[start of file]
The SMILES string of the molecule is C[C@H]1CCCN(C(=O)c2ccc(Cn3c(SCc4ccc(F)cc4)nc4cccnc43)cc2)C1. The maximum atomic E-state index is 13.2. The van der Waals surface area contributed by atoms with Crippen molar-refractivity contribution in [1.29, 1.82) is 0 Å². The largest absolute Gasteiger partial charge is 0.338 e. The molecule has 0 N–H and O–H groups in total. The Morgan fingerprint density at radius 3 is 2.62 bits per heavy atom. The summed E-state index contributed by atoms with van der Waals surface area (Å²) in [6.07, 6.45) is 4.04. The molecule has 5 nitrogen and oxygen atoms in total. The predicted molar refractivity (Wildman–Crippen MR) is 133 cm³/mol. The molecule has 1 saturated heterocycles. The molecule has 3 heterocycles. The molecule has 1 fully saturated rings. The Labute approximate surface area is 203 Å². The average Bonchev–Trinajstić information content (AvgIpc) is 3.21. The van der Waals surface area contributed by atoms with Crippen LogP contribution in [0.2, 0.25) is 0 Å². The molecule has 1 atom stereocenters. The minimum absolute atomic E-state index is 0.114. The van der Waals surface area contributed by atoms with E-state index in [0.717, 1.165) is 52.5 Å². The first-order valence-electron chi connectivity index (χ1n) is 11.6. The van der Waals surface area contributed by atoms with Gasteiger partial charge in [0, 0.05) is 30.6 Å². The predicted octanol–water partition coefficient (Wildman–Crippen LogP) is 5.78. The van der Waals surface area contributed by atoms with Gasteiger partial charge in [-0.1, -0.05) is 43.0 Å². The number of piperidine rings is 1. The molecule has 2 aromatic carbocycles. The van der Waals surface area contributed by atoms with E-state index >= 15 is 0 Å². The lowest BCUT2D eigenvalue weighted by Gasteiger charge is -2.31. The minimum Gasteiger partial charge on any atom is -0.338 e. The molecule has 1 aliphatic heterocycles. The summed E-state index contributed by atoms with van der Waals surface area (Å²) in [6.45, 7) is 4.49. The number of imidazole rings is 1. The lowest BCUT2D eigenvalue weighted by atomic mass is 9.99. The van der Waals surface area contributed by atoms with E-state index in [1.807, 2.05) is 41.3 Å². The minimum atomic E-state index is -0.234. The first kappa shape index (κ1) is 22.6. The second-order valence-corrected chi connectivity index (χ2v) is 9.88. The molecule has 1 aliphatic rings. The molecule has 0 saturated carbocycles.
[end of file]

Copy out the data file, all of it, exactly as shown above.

The SMILES string of the molecule is C[C@H]1CCCN(C(=O)c2ccc(Cn3c(SCc4ccc(F)cc4)nc4cccnc43)cc2)C1. The maximum atomic E-state index is 13.2. The van der Waals surface area contributed by atoms with Crippen molar-refractivity contribution in [1.29, 1.82) is 0 Å². The largest absolute Gasteiger partial charge is 0.338 e. The molecule has 0 N–H and O–H groups in total. The Morgan fingerprint density at radius 3 is 2.62 bits per heavy atom. The summed E-state index contributed by atoms with van der Waals surface area (Å²) in [6.07, 6.45) is 4.04. The molecule has 5 nitrogen and oxygen atoms in total. The predicted molar refractivity (Wildman–Crippen MR) is 133 cm³/mol. The molecule has 1 saturated heterocycles. The molecule has 3 heterocycles. The molecule has 1 fully saturated rings. The Labute approximate surface area is 203 Å². The average Bonchev–Trinajstić information content (AvgIpc) is 3.21. The van der Waals surface area contributed by atoms with Crippen LogP contribution in [0.2, 0.25) is 0 Å². The molecule has 1 atom stereocenters. The minimum absolute atomic E-state index is 0.114. The van der Waals surface area contributed by atoms with E-state index in [0.717, 1.165) is 52.5 Å². The first-order valence-electron chi connectivity index (χ1n) is 11.6. The van der Waals surface area contributed by atoms with Gasteiger partial charge in [0, 0.05) is 30.6 Å². The predicted octanol–water partition coefficient (Wildman–Crippen LogP) is 5.78. The van der Waals surface area contributed by atoms with Gasteiger partial charge in [-0.1, -0.05) is 43.0 Å². The number of piperidine rings is 1. The molecule has 2 aromatic carbocycles. The van der Waals surface area contributed by atoms with E-state index >= 15 is 0 Å². The lowest BCUT2D eigenvalue weighted by Gasteiger charge is -2.31. The minimum Gasteiger partial charge on any atom is -0.338 e. The molecule has 1 aliphatic heterocycles. The summed E-state index contributed by atoms with van der Waals surface area (Å²) in [6.45, 7) is 4.49. The number of imidazole rings is 1. The lowest BCUT2D eigenvalue weighted by atomic mass is 9.99. The van der Waals surface area contributed by atoms with E-state index in [1.807, 2.05) is 41.3 Å². The minimum atomic E-state index is -0.234. The first kappa shape index (κ1) is 22.6. The second-order valence-corrected chi connectivity index (χ2v) is 9.88. The molecule has 1 aliphatic rings. The molecule has 0 saturated carbocycles.